Remembering a devoted friend

Steven Shedrick, 58, was found dead in his car by police last Thursday on Main Campus.

Ken Daskus remembers many things about Steven Shedrick—including that his name became a sort of saying around the university’s print center.

“There are so many little anecdotes,” Daskus said. “People would do stuff and it’d be, ‘That’s a Shedrick,’ you know, or, ‘You’re getting Shedricked.’”

Daskus had known Shedrick for seven years, three of which were spent working together in the Wachman Hall Digital Print Center.

The Temple employee of 31 years was found dead in his car early Thursday morning on Montgomery Avenue near Broad Street. Police do not know his official cause of death, but do not suspect foul play.

Executive Director of Campus Safety Services Charlie Leone said there will be a complete report in a few weeks.

Steven Shedrick was a man who cared about his work, his church and his family, Dakus said. He led the male choir at his church and represented his coworkers in the Union at District 1199C.

Shedrick worked as the copy center operator in the Digital Print Center, where he was known for his dedication to the many organizations in his life.

“He’d get here at 6 a.m. and park right across the street so he wouldn’t have to walk far because of his knee problem, even though he wasn’t supposed to be on campus until much later,” Daskus said. “He cared. He would come in early to do stuff he knew needed to be picked up first thing, because he wanted to make sure it was in on time. I’d come to work, and he’d say, ‘You’re late.’ And I’d say, ‘What are you talking about? I’m a half-hour early.’”

A press release from Temple described Shedrick as a “well-respected delegate of District 1199C,” the union where he represented clerical employees at Temple.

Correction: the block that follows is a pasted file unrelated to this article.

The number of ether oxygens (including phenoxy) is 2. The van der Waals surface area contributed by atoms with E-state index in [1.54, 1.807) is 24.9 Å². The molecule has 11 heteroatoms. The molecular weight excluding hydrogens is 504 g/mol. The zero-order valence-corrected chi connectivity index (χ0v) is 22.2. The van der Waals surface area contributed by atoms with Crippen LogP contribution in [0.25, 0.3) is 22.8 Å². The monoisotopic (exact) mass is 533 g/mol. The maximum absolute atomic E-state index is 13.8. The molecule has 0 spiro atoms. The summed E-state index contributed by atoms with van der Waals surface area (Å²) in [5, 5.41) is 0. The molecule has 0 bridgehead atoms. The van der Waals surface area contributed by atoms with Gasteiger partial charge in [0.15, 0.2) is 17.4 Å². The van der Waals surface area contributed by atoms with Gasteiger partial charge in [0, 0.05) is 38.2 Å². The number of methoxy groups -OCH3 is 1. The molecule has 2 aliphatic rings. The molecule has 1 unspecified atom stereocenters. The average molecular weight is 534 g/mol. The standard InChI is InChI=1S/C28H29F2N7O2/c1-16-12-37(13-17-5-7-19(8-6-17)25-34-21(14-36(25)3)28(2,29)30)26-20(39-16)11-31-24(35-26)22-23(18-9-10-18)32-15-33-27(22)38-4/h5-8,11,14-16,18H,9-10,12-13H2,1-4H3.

Shedrick was also known for being supportive of students he interacted with.

Daskus, the network document production coordinator at the Digital Print Center, said Shedrick “always took the student’s side” when it came to funding.

“He was a big believer in not passing the cost onto students,” Daskus said.

Shedrick’s sister, Barbara Shedrick, works as an administrative assistant in Human Resources in Mitten Hall. Daskus said family was incredibly important to Shedrick, and he would go to a “huge” family reunion in the South every year.

“You know, he was starting to think about retirement,” Daskus said. “If you asked him to do something, he’d do his best to get it done.”

Shedrick’s family could not be reached for comment.

Julie Christie can be reached at or on Twitter @ChristieJules.

1 Comment

  1. I worked side by side with Steve at the university for almost 10 years. He was kind and serious, he could be grumpy or animated on any given day, he was genuine and funny. Steve was a man of action, a teacher, and cared about the Temple community which he was a big part of. He had the greatest laugh, the biggest smile and the most serious frown of anyone on campus. Steve recurited me to become a 1199c delegate, a passion of his for the enitire time I knew him. He wanted better working conditions and respect for his co-workers and was willing to go the extra mile which he did for the 19 years I knew him. Tirelessly working to resolve issues, and helping with contract negotiations, and making sure everyone who needed one had a union rules and regs booklet. Oh and how we would argue, over everything and anything, even when we agreed ! We played basketball together and won a Temple University B-leagure intermural championship together, going 9-0. He though he was a point guard, turned out to be a real good tweener (guard/forward) and floor general. We were neighbors when Temple offered a small amount of faculty/staff on campus housing on the Park Mall in the late 80’s. I attended many a caberet, union sponsered event, and Friday night beer and wings session all around the community and city where Steve was the life of the party. My friend , his impact on the Temple community, and to me,was greater than I can describe here. His loss is like losing a part of yourself, when you wake daily knowing you no longer have that part anymore. He will be deeply missed by me and many others.

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